It is, I think, a fairly safe bet that most students learning about factoring do not instinctively view the subject as having anything whatsoever to do with “joy”. Other well-known books with titles beginning “The joy of…”, like The Joy of Sex and The Joy of Cooking, come equipped with a ready-made constituency that is predisposed to think of the activities described in the title as interesting and pleasant, but, by contrast, most people (even many math students) equate factoring with tedium. Consequently, anybody setting out to write a book entitled The Joy of Factoring is automatically faced with a double objective. The author must not only teach the reader something about factoring, but must also explain why anybody should care. The book under review succeeds on both counts.
An advertising blurb on the back cover of the book says that it “can be read by anyone who has taken a first course in number theory”. This seems overly optimistic: in addition to number theory, some prior background in calculus, linear algebra and abstract algebra would be useful. In addition, while no particular programming knowledge is required because the author presents algorithms in pseudocode, some ability to read and understand these is also necessary. Nevertheless, while I think the quoted statement is stretching things a bit, I do believe a good undergraduate junior or senior mathematics or computer science major should find this text accessible.
The book begins with a chapter entitled “Why Factor Integers?” which directly addresses the second of the two objectives I referred to in the first paragraph above. In this chapter the author gives an expository overview of areas in which factoring is used, starting, not surprisingly, with the most obvious one: public-key cryptography. The section on cryptography surveys the Data Encryption Standard, the important 1976 paper of Diffie and Hellman, and the development of the RSA system, which depends on the fact that factoring large numbers is difficult. Other sections in this first chapter discuss applications of factoring to repunits (numbers consisting entirely of 1s), the study of perfect numbers and the period of decimal expansions of fractions. The chapter concludes with a section on the Cunningham Project, a collection of tables showing the factorizations of numbers of the form bn + 1 and bn -1 for various values of b and n. (The author maintains the latest versions of the tables on a webpage that is cited in the book; he describes the project as the “largest factoring enterprise in the world today”.)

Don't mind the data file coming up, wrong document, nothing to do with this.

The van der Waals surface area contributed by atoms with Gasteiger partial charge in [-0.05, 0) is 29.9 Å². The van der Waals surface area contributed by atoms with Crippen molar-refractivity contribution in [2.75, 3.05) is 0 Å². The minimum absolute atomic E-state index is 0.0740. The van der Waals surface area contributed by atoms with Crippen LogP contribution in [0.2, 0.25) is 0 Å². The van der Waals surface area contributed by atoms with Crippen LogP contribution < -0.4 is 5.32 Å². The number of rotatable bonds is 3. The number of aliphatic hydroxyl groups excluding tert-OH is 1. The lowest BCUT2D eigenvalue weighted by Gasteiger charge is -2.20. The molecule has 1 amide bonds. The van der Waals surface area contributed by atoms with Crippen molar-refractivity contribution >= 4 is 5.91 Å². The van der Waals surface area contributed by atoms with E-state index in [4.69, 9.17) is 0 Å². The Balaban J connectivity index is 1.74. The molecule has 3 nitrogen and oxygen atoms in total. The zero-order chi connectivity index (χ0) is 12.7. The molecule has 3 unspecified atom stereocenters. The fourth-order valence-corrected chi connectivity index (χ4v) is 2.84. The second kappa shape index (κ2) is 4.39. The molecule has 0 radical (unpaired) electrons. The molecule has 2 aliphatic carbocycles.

The second and third chapters address necessary background in number theory — first, in chapter 2, the basics of the subject (divisibility, primes, congruences, etc.), reviewed quickly and mostly without proof; and then, in chapter 3, some topics that are more advanced and less likely to have been seen before by the student in an introductory number theory course (including divisibility sequences, Carmichael numbers, primality testing, cyclotomic polynomials, factors of Fibionacci and Lucas numbers).
Chapter 4 returns to the theme of chapter 1 and gives more information as to the uses of factorization. Cryptography and perfect numbers are looked at in more detail than they were in the first chapter, and other uses of factorization are given as well.